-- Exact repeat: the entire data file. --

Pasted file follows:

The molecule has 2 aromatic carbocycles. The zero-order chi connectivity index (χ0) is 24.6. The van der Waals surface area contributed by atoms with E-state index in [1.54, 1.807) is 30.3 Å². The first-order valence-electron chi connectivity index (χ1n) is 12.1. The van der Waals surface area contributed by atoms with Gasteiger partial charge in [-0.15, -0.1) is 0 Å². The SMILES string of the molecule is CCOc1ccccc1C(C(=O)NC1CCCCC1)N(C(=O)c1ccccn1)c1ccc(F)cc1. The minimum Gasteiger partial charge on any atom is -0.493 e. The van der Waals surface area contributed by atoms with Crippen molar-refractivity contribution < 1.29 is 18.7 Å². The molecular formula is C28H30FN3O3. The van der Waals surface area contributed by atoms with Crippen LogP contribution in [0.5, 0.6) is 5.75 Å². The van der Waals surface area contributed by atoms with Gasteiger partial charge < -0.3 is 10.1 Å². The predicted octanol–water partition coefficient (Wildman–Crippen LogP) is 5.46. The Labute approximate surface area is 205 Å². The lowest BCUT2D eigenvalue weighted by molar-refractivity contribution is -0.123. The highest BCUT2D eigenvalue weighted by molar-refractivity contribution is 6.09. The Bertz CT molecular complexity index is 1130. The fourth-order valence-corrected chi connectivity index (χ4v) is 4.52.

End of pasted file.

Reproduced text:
The molecule has 2 aromatic carbocycles. The zero-order chi connectivity index (χ0) is 24.6. The van der Waals surface area contributed by atoms with E-state index in [1.54, 1.807) is 30.3 Å². The first-order valence-electron chi connectivity index (χ1n) is 12.1. The van der Waals surface area contributed by atoms with Gasteiger partial charge in [-0.15, -0.1) is 0 Å². The SMILES string of the molecule is CCOc1ccccc1C(C(=O)NC1CCCCC1)N(C(=O)c1ccccn1)c1ccc(F)cc1. The minimum Gasteiger partial charge on any atom is -0.493 e. The van der Waals surface area contributed by atoms with Crippen molar-refractivity contribution < 1.29 is 18.7 Å². The molecular formula is C28H30FN3O3. The van der Waals surface area contributed by atoms with Crippen LogP contribution in [0.5, 0.6) is 5.75 Å². The van der Waals surface area contributed by atoms with Gasteiger partial charge < -0.3 is 10.1 Å². The predicted octanol–water partition coefficient (Wildman–Crippen LogP) is 5.46. The Labute approximate surface area is 205 Å². The lowest BCUT2D eigenvalue weighted by molar-refractivity contribution is -0.123. The highest BCUT2D eigenvalue weighted by molar-refractivity contribution is 6.09. The Bertz CT molecular complexity index is 1130. The fourth-order valence-corrected chi connectivity index (χ4v) is 4.52.